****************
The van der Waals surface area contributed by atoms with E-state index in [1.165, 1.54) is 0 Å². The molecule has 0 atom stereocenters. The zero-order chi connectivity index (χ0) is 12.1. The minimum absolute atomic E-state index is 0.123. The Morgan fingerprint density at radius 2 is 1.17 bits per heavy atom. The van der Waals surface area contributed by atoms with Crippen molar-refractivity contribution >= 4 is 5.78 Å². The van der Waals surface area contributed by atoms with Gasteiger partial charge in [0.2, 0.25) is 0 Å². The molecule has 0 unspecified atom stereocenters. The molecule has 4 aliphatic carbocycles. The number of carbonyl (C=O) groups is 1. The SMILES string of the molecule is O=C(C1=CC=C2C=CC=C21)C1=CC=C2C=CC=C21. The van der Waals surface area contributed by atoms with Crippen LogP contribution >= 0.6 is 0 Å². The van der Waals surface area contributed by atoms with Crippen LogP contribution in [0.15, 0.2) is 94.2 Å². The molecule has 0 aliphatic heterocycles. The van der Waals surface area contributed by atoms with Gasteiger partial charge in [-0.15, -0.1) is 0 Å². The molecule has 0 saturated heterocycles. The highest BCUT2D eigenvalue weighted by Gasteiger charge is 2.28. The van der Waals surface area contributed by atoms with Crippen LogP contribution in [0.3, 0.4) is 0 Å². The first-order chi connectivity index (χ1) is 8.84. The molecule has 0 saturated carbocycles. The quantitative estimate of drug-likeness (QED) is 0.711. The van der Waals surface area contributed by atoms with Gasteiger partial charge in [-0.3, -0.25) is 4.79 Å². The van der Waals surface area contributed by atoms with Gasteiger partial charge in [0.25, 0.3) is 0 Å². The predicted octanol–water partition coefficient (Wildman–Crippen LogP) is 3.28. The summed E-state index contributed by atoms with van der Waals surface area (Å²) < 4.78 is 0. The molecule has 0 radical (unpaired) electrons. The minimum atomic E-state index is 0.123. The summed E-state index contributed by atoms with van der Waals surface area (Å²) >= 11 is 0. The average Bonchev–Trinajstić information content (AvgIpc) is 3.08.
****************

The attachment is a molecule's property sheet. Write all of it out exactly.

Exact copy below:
The van der Waals surface area contributed by atoms with E-state index in [1.165, 1.54) is 0 Å². The molecule has 0 atom stereocenters. The zero-order chi connectivity index (χ0) is 12.1. The minimum absolute atomic E-state index is 0.123. The Morgan fingerprint density at radius 2 is 1.17 bits per heavy atom. The van der Waals surface area contributed by atoms with Crippen molar-refractivity contribution >= 4 is 5.78 Å². The van der Waals surface area contributed by atoms with Gasteiger partial charge in [0.2, 0.25) is 0 Å². The molecule has 0 unspecified atom stereocenters. The molecule has 4 aliphatic carbocycles. The number of carbonyl (C=O) groups is 1. The SMILES string of the molecule is O=C(C1=CC=C2C=CC=C21)C1=CC=C2C=CC=C21. The van der Waals surface area contributed by atoms with Crippen LogP contribution >= 0.6 is 0 Å². The van der Waals surface area contributed by atoms with Crippen LogP contribution in [0.15, 0.2) is 94.2 Å². The molecule has 0 aliphatic heterocycles. The van der Waals surface area contributed by atoms with Gasteiger partial charge in [-0.15, -0.1) is 0 Å². The molecule has 0 saturated heterocycles. The highest BCUT2D eigenvalue weighted by Gasteiger charge is 2.28. The van der Waals surface area contributed by atoms with Crippen LogP contribution in [0.3, 0.4) is 0 Å². The first-order chi connectivity index (χ1) is 8.84. The molecule has 0 saturated carbocycles. The quantitative estimate of drug-likeness (QED) is 0.711. The van der Waals surface area contributed by atoms with Gasteiger partial charge in [-0.3, -0.25) is 4.79 Å². The van der Waals surface area contributed by atoms with Gasteiger partial charge in [0.25, 0.3) is 0 Å². The predicted octanol–water partition coefficient (Wildman–Crippen LogP) is 3.28. The summed E-state index contributed by atoms with van der Waals surface area (Å²) < 4.78 is 0. The molecule has 0 radical (unpaired) electrons. The minimum atomic E-state index is 0.123. The summed E-state index contributed by atoms with van der Waals surface area (Å²) >= 11 is 0. The average Bonchev–Trinajstić information content (AvgIpc) is 3.08.